The Khagan emperors of Yuan even employed a sherbetchi. The clue is in the name, for the job of this official – always a Nestorian Christian – was to make the Mongols' favourite Iranian import: sherbet. This was a high-status, high-influence kind of job, as we know from Marco Polo's meeting with Kublai's sherbetchi. The expense of such ingredients and experts, along with the deliberate fusion, suggest the Yuan Dynasty was creating its own haute cuisine to display its vast wealth and far-reaching power over many cultures and climates, as well as filling their bellies in style. It is also worth considering that the dinner table may be an excellent example of a microcosm of the Mongol Empire. Perhaps bringing together all the cuisines of the Khagan's subjects before him and blending them into new dishes helped unite and harmonise the whole empire.
While the Yuan Dynasty was making their claim to empire in their bowls, the Ilkhans were doing it in their books. Rashid al-Din (1247-1318), a physician and convert to Islam from Judaism, became a minister of the Ilkhan Ghazan (r. 1295-1304) and later for Öljeitu (r. 1304-1316). As a major government official, he worked with Bolad on a number of cultural exchanges between Mongol Iran and China, for both men seemed to share a sense of the opportunity that Mongol rule of Eurasia afforded. Rashid al-Din's greatest contribution to history, though, was his own history, the Jami al-Tavarikh (1308), or Collection of Chronicles. In his own words:
Until now, no work has been produced in any epoch which contains a general account of the history of the inhabitants of the regions of the world and diﬀerent human species… Today, thanks to God and in consequence of him, the extremities of the inhabited earth are under the dominion of the house of Chinggis Qan [Genghis Khan] and philosophers, astronomers, scholars and historians from North and South China, India, Kashmir, Tibet, the Uighurs, other Turkic tribes, the Arabs and Franks, belonging to different religions and sects, are united in large numbers in the service of majestic heaven. And each one has manuscripts on the chronology, history and articles of faith of his own people and each has knowledge of some aspect of this. Wisdom, which decorates the world, demands that there should be prepared from the details of these chronicles and narratives an abridgement, but essentially complete [work] which will bear our august name. (Allsen, 83)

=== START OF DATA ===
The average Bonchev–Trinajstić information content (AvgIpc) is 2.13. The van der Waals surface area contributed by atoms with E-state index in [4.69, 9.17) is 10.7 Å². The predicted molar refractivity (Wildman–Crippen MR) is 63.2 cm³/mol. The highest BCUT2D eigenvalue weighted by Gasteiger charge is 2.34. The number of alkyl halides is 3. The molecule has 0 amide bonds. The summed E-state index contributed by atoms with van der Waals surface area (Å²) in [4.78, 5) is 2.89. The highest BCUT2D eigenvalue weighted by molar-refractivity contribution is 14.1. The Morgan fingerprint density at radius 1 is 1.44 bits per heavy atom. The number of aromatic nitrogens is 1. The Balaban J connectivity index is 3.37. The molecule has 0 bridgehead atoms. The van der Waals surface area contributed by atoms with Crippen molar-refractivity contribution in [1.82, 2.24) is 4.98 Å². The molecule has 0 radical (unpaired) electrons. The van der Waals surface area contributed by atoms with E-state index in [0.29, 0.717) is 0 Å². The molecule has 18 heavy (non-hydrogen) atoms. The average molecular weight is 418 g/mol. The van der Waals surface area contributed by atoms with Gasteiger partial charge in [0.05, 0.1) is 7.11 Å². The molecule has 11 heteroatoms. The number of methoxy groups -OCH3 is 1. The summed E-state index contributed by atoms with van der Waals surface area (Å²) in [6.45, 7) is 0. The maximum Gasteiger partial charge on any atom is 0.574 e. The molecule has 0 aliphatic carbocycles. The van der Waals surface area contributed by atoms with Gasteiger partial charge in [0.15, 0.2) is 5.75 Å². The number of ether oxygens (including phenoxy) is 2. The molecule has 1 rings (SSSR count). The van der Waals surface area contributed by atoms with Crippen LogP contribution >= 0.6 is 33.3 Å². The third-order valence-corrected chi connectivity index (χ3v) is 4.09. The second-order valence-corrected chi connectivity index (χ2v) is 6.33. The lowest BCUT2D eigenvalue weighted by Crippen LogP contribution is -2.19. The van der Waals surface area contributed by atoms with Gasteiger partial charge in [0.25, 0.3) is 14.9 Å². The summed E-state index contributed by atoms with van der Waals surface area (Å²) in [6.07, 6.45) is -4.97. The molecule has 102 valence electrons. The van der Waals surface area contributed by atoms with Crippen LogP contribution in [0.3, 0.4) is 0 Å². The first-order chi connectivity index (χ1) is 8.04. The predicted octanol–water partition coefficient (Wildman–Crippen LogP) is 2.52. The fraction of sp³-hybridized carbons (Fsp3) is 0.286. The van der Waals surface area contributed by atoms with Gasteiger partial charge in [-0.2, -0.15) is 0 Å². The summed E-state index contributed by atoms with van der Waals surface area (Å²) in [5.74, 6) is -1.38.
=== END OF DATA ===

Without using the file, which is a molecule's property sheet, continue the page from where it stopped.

This structure was novel. Rather than framing the history around a single tradition, like the account of history by the prophet Muhammed, the Jami al-Tavarikh included Chinese, Jewish, Indian, European, and Islamic history without centering any one of them. Rashid al-Din's research methods were also unusual. He had a large team of assistants and made ample use of local experts to gather his narratives, like Kalamashri the Kashmiri monk and, of course, Bolad. Additionally, he somehow managed to get access to the Altan Debten (Golden Register), a compilation of fragments about the history of the Mongol conquest kept under lock and key in the Ilkhan's treasury.
This alone should show that the Jami al-Tavarikh had the support of the Ilkhans, but any project on such a vast scale could not have been made without their patronage. Ghazan and Öljeitu wanted this book because a universal history befits a universal society. The history of the Ilkhanate had to fit into the histories of all of its subjects in order to justify its rule in their eyes. They had to see their own cultures as branches of the same society ruled legitimately by the Ilkhans. What the Jami al-Tavarikh did was to show how all these histories led quite naturally up to the unity of the world under the Mongols.
Mongol rulers embraced, rather than suppressed, other cultures in order to demonstrate that they were destined to rule over them. This inevitably worked two ways, for the Mongols were fitting themselves to others just as they were fitting others to themselves. Over time, multiculturalism created a new kind of Mongol rulership in both Yuan and the Ilkhanate and new patterns of thinking that influenced the imperial ideologies of their successor empires, like the Ottomans and Safavids.